A machine must be designed, constructed and fueled. A machine depends on its designer and its operator both for the supply of fuel and its consumption’ (Carse, 1986). A machines therefore, having being built for a specific purpose is standardized, and eliminates complexity, doubt and ambiguity (Postmann, 1992 p.93).
The assumption guiding our struggle against nature is deep within itself nature contains a structure, an order, that is ultimately intelligible to the human understanding. (Carse, 1986 p. 99)
Humanistic Vs Mechanistic perspectives
A humanistic view understands and respects that humans are intrinsically driven. This implies that all attempts to extrinsically drive their spontaneity simply interferes with their being.
On the contrary, a mechanistic view is an assumption that humans are not intrinsically driven and thus can only be driven extrinsically. Such a view represents a dangerous reductionism because it is disordered and destroys the delicate interconnectedness of the special human qualities of independent mental and moral structure of the individual, the patterns of their desires and purposes (Postmann, 1992 p73, McDermott, 1973 p. 612).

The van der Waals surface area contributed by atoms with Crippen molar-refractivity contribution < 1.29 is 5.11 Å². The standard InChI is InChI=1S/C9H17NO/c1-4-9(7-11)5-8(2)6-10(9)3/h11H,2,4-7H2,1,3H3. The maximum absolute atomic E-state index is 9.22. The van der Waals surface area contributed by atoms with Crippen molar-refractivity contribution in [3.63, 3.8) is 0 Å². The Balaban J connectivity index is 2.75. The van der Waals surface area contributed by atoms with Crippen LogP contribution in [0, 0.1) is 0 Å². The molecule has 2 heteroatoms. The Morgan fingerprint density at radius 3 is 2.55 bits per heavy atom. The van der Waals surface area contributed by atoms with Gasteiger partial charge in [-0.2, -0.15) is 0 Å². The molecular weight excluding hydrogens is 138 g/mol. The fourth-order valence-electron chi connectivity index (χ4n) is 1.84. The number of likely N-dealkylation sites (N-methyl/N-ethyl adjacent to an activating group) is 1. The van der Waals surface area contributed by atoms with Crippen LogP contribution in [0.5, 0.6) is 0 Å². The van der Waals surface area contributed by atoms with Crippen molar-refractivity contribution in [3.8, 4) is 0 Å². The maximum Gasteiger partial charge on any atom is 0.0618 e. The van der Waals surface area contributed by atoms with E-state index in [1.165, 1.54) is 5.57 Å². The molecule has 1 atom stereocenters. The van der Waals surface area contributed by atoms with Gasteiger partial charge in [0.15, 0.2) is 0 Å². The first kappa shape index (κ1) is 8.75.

In addition, a mechanistic view implies a static and segmented entity coddled in a system of polarized categories that hardly seem to represent what really happens when a human thinks or acts… we find ourselves making statements as: the school will deal with the child’s intellect, the home with his emotions, the church with his spirit, the hospital with his liver.. (Postmann, 2009).
Humanistic vs mechanistic views:
It is only in one respect that a humanistic perspective is identical to a mechanistic one: Of humans, if they engage in either, they should do so freely; if they must, they are dehumanized (mechanized) (Carse, 1986 p. 6). For a student, if they engage in self-guided or teacher-guided learning, they should do so freely. When forced, he suffers the tragedy of the mechanized individual.
The mechanistic view is fundamentally flawed
The desire for absolute order usually leads to tears in human affairs – Lanier
Social institutions of all kinds function as control mechanisms and are of little use value without something (mostly humans) to control. They function by denying people access to information, but principally by directing how much weight, and therefore, value one must give to information (Postmann, 1992 p.73). At the base of their foundation is the mechanistic view.